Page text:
The WAC gets Sacked

With a series of bold moves, the WAC (Western Athletic Conference) this week tried to lure BYU from the Mountain West Conference, tried to convince Boise State to stay in the WAC, and tried to leave the Mountain West for dead. 

But the Mountain West was bigger and stronger.  It struck back, struck back quickly and struck back hard, leaving the WAC a shell with only six teams. 

The story started when BYU started planning to leave the Mountain West to become an independent in football (more on why that will not work later).  In every other sport, BYU would become a member of the WAC.

In order to secure BYU, and lure them from the Mountain West, they reportedly had each of their teams sign $5 million buyout contracts last Friday (8/13/2010) to coerce, I mean convince their existing teams to stay if offered a spot in another conference, for example the Mountain West.  The WAC was smart enough to realize that if BYU left, the Mountain West would go after a few of their teams.  This part of the deal was important to give BYU the security that they would be going to a stable conference. 

What the WAC failed to realize was the drawing power, and negotiation skills of the Mountain West.  So, as the rumors swirled, and reports came out that BYU was leaving to go to the WAC for all non-football sports, and become an independent in football, the Mountain West made offers to a few WAC teams. 

But let’s back up – what could have happened if none of the other teams took up the Mountain West on their offer.  A weakened Mountain West could have lost Boise State as well, as Boise State could go back to the WAC without penalty, which would have left the Mountain West with just TCU as its only football powerhouse.  The domino effect could have been ugly. 

While Utah State reportedly turned the Mountain West down, thinking that all of the other teams would honor the contract, Fresno State and UNR decided to jump ship and sail onto greener Mountain pastures, leaving the WAC with only six teams.

Officially, the Mountain West has stated they were going after these teams anyway.  But, if true, why not make the offers last week, before the $5 million penalty was in place. 

The reaction from the WAC was that Fresno State and UNR were being “selfish”. 

So…what does all of this mean?

First – the BYU move to the WAC is being reconsidered.  Whether or not BYU leaves the Mountain West for another conference (or even the almost-dead WAC) remains to be seen.  But since the powerhouses of the WAC are all gone, the deal has soured. 

Secondly – the WAC is currently down to six teams – New Mexico State, Utah State, Hawaii, Idaho, Louisiana Tech and San Jose State.  It is also being reported that Hawaii may also be considering going independent.  But the WAC needs at least 8 teams in order to remain a Division 1 conference.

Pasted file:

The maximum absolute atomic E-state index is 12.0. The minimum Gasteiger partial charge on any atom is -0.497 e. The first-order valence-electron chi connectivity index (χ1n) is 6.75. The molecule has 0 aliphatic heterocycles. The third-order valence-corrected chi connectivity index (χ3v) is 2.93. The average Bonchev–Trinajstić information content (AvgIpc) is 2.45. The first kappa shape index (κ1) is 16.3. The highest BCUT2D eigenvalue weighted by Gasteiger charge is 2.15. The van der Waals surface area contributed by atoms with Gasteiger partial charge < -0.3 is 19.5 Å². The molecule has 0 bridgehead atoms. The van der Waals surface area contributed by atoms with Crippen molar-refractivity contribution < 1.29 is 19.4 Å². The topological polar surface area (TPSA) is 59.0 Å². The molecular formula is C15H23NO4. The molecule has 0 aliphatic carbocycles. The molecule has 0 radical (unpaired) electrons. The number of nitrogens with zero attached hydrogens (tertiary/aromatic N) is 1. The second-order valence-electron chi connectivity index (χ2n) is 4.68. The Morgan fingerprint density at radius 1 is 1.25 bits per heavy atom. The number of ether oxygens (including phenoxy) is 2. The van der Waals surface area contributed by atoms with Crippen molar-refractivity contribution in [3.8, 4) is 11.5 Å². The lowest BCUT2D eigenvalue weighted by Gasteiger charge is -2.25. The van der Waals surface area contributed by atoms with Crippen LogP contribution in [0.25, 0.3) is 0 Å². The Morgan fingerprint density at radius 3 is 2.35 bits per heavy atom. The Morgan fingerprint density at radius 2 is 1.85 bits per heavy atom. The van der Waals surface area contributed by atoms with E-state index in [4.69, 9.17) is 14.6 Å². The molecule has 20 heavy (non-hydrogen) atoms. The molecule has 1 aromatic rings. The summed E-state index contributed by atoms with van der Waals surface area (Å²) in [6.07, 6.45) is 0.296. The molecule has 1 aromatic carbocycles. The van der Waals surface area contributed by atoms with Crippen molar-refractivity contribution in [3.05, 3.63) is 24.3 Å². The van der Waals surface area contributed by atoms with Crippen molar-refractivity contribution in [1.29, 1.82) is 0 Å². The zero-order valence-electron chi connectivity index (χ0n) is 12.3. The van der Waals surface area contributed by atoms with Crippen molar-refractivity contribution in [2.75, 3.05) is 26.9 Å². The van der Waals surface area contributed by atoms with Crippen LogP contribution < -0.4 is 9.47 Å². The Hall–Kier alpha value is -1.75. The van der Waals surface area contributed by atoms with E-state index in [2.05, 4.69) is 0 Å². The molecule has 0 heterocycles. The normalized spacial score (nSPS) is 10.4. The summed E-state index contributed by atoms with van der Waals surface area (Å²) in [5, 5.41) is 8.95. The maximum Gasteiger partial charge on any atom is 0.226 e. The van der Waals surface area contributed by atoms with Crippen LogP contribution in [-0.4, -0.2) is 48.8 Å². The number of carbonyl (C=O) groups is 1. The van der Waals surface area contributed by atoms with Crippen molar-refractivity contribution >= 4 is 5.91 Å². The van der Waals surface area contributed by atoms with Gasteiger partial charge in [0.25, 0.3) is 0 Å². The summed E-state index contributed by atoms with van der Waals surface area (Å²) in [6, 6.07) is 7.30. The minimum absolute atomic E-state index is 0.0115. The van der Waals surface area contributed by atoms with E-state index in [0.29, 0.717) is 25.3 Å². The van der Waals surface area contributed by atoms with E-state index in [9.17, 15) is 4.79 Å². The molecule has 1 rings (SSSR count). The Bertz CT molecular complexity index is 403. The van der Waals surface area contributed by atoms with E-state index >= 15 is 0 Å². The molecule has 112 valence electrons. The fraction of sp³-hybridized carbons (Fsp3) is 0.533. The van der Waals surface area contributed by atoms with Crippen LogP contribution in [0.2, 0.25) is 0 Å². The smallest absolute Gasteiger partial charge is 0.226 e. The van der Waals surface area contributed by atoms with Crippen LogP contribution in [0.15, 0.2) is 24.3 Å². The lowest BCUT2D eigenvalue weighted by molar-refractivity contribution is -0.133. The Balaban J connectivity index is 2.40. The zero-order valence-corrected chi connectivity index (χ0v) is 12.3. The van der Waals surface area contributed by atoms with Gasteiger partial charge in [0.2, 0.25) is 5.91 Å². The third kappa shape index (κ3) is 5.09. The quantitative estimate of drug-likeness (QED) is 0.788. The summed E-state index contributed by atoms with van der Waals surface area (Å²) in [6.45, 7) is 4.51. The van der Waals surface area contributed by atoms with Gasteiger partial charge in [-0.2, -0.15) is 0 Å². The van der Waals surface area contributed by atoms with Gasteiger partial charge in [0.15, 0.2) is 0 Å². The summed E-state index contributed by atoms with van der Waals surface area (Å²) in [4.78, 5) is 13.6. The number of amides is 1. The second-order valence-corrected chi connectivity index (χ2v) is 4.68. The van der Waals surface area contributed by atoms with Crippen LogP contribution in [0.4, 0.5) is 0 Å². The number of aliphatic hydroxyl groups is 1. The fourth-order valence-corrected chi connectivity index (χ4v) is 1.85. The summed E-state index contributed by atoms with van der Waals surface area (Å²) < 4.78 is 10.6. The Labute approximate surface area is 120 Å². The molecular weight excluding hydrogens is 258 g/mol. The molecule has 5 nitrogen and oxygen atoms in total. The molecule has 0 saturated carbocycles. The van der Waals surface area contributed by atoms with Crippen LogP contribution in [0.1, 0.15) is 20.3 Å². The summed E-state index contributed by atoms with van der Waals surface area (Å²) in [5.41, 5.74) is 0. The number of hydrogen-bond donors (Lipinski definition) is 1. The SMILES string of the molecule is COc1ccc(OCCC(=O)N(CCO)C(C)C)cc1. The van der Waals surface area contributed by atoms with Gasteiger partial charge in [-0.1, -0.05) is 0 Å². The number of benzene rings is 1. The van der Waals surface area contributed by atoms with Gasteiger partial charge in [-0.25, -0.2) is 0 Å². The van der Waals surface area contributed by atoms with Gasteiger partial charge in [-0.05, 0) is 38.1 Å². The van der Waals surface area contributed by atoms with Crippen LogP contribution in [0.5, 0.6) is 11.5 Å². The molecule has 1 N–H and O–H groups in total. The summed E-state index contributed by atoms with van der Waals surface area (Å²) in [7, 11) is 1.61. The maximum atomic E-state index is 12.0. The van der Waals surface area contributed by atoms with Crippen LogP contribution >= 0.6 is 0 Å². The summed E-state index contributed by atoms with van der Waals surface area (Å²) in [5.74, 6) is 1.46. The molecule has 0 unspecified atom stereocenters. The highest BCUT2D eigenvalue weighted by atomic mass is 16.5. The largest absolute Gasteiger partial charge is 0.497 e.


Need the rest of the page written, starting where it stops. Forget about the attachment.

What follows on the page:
The WAC is looking for other teams, but do not have much drawing power.  They are reportedly looking into Football Championship Subdivision teams such as Montana or Sacramento State.  With the remaining teams lacking any football power, and the teams they are looking at adding lacking football power, it is a sure bet that the WAC teams will not be invited to any BCS games any time soon.  (We will see a new baseball stadium in Las Vegas before that happens).

Finally – if I were Utah State, I would be on the phone with the Mountain West seeing if the offer was still good. 

Now back to BYU.  The idea of BYU becoming an independent does not make sense on a lot of levels.  There is the issue with scheduling games.  While Notre Dame can get on the schedules of quality teams during conference play, BYU just does not have that type of drawing power. Notre Dame has a century of tradition behind it.  Without quality opponents, there is no chance of BYU getting ranked high enough to go to a BCS game and BYU should just stay with the Mountain West. 

Plus, let’s face it, if BYU were capable of beating a TCU, maybe they would have actually gone to a BCS game. 

Then there’s the issue where BYU would like to make more revenue off a television contract.  The plan would be for BYU to use their own network for some of the games, and a mainstream network for the rest.  Without quality opponents, would a mainstream network like ESPN even want to broadcast the games that are not on the BYU network? Plus BYU would be competing with other established conferences for air time. 

I for one have no idea where the BYU channel is on my television.  I doubt many other people do either.  It definitely is not near the other sports channels. This would hamper ratings. 

The Mountain West is currently looking into ways to improve their television deal, as well as its BCS chances.  It would make more sense for BYU to stay in the Mountain West, and negotiate to show some of their sporting events on the BYU channel, and others on an improved television deal.

The Mountain West is a lot stronger now with the additions of Fresno State and UNR, so an 11-team conference with BYU makes sense. 

Now the icing on the cake – Craig Thompson, Mountain West Commissioner, reportedly met with Conference USA Commissioner Britton Banowsky to discuss mutual issues.  Could a merger be in the works to create a mega-conference?  Only time will tell.  Or maybe a partnership – one line of thinking is that the Mountain West champion would play the C-USA champion, with the winner going to a BCS game. 

Could this be possible?  Again – only time will tell.  But, after all of this, the only one left in the cold, and completely out of expansion talks, and any BCS possibilities, is the WAC.

Column written by Joe Buda 

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